MS SQL 2014 Partitioning Data

I am looking at partitioning some tables within a database based on an identifier within the tables. Looking at one table in isolation that contains Transactions I want to partition it based on blocks of customers. e.g. from ID 0 to 5000, 5001 to 10000, 10001 to 15000, etc. I have created a FileGroup called TransactionData and have partitioned everything into 20 ranges with the last partition containing anything outside the ranges. This appears to have moved data out of the .mdf file into the new .ndf file for the transactions.

My question is: Would it be better to have multiple .ndf files for each partition or is it fine to have just one containing all partitions relating to transactions?

At the moment its configured as:

TransactionData (FileGroup) = Partition1, Partition2, Partition3, Partition4, etc

Is there any advantage to this:

TransactionData = Partition1
TransactionData1 = Partition2
TransactionData2 = Partition3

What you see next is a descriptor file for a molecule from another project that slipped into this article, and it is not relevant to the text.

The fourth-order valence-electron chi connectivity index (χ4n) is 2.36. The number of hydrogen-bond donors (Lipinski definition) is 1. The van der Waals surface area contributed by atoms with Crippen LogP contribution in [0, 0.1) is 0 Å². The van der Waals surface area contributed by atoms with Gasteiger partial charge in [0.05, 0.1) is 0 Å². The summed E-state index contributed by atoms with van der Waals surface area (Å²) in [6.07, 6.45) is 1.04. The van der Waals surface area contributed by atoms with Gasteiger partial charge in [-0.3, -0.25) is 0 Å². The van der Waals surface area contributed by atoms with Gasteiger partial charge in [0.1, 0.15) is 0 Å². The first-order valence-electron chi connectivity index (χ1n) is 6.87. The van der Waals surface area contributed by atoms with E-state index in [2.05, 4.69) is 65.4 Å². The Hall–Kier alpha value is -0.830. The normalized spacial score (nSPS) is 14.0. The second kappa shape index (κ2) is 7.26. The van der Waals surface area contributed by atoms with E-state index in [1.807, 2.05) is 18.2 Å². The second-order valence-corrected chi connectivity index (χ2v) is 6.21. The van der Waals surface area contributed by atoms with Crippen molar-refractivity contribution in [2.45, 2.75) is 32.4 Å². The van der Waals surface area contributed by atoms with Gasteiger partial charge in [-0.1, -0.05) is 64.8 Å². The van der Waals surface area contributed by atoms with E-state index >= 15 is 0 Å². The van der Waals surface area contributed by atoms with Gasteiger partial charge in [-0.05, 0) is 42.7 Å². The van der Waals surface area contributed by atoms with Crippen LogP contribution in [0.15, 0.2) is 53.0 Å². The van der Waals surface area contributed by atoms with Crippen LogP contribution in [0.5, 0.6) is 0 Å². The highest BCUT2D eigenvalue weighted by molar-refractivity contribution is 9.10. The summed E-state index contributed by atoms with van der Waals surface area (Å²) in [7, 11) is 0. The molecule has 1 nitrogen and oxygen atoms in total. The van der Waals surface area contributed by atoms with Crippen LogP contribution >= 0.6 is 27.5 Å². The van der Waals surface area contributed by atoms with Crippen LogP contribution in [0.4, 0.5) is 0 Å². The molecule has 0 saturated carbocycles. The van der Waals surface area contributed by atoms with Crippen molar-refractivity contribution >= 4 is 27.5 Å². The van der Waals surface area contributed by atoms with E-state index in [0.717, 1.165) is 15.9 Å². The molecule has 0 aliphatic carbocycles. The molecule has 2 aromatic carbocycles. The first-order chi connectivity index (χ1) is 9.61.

TransactionData3 = Partition4

Is there any IO benefit or Loss with SQL in having more .ndf files containing smaller volumes of partitioned data?

The transaction data in total is around 10GB if that helps.
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Mr KnackeredAsked:
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ste5anSenior DeveloperCommented:
What is your use case of that table? How does the typcially access looks like (query conditions)?

10GB? Not bigger? Then I don't see any need for paritioning the table.. Why do you want to partition it?
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Mr KnackeredAuthor Commented:
Data is accessed mainly by CustomerID and transactions are pulled based on date ranges but always for specific CustomerID's. So fetching transactions between two dates for a CustomerID would be typical.